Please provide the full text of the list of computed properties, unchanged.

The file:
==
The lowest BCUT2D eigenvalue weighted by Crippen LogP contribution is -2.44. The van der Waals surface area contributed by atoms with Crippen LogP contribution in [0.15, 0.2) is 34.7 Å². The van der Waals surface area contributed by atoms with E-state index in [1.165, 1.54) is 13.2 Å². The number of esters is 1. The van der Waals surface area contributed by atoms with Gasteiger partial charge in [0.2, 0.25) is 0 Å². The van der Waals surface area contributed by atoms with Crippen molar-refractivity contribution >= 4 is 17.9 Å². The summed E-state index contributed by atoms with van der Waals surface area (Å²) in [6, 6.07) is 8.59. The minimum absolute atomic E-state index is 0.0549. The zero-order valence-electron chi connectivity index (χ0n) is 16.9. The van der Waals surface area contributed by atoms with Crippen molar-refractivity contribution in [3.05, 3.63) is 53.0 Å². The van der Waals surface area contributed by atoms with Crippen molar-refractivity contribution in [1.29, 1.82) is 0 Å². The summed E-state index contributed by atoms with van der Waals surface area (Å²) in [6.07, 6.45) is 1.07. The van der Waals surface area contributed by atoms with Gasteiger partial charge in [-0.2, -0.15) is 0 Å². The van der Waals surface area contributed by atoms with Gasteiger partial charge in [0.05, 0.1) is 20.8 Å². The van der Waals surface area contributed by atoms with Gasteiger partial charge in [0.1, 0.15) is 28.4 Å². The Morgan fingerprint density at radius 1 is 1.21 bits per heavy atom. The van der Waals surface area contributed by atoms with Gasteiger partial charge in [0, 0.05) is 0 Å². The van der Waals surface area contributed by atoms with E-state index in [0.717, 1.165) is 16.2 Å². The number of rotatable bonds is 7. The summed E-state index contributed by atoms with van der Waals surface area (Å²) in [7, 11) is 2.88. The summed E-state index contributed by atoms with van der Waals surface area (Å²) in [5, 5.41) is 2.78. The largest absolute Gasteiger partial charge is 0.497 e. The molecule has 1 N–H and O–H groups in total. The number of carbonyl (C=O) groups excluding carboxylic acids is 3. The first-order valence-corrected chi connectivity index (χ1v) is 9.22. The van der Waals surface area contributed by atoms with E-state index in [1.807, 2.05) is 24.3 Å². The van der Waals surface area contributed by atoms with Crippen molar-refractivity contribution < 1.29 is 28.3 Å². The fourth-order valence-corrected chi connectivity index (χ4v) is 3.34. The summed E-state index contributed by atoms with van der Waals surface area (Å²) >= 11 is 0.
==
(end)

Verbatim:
The lowest BCUT2D eigenvalue weighted by Crippen LogP contribution is -2.44. The van der Waals surface area contributed by atoms with Crippen LogP contribution in [0.15, 0.2) is 34.7 Å². The van der Waals surface area contributed by atoms with E-state index in [1.165, 1.54) is 13.2 Å². The number of esters is 1. The van der Waals surface area contributed by atoms with Gasteiger partial charge in [0.2, 0.25) is 0 Å². The van der Waals surface area contributed by atoms with Crippen molar-refractivity contribution >= 4 is 17.9 Å². The summed E-state index contributed by atoms with van der Waals surface area (Å²) in [6, 6.07) is 8.59. The minimum absolute atomic E-state index is 0.0549. The zero-order valence-electron chi connectivity index (χ0n) is 16.9. The van der Waals surface area contributed by atoms with Crippen molar-refractivity contribution in [3.05, 3.63) is 53.0 Å². The van der Waals surface area contributed by atoms with Crippen molar-refractivity contribution in [1.29, 1.82) is 0 Å². The summed E-state index contributed by atoms with van der Waals surface area (Å²) in [6.07, 6.45) is 1.07. The van der Waals surface area contributed by atoms with Gasteiger partial charge in [-0.2, -0.15) is 0 Å². The van der Waals surface area contributed by atoms with Gasteiger partial charge in [0.05, 0.1) is 20.8 Å². The van der Waals surface area contributed by atoms with Gasteiger partial charge in [0.1, 0.15) is 28.4 Å². The Morgan fingerprint density at radius 1 is 1.21 bits per heavy atom. The van der Waals surface area contributed by atoms with Gasteiger partial charge in [0, 0.05) is 0 Å². The van der Waals surface area contributed by atoms with E-state index in [0.717, 1.165) is 16.2 Å². The number of rotatable bonds is 7. The summed E-state index contributed by atoms with van der Waals surface area (Å²) in [7, 11) is 2.88. The summed E-state index contributed by atoms with van der Waals surface area (Å²) in [5, 5.41) is 2.78. The largest absolute Gasteiger partial charge is 0.497 e. The molecule has 1 N–H and O–H groups in total. The number of carbonyl (C=O) groups excluding carboxylic acids is 3. The first-order valence-corrected chi connectivity index (χ1v) is 9.22. The van der Waals surface area contributed by atoms with E-state index in [1.807, 2.05) is 24.3 Å². The van der Waals surface area contributed by atoms with Crippen molar-refractivity contribution < 1.29 is 28.3 Å². The fourth-order valence-corrected chi connectivity index (χ4v) is 3.34. The summed E-state index contributed by atoms with van der Waals surface area (Å²) >= 11 is 0.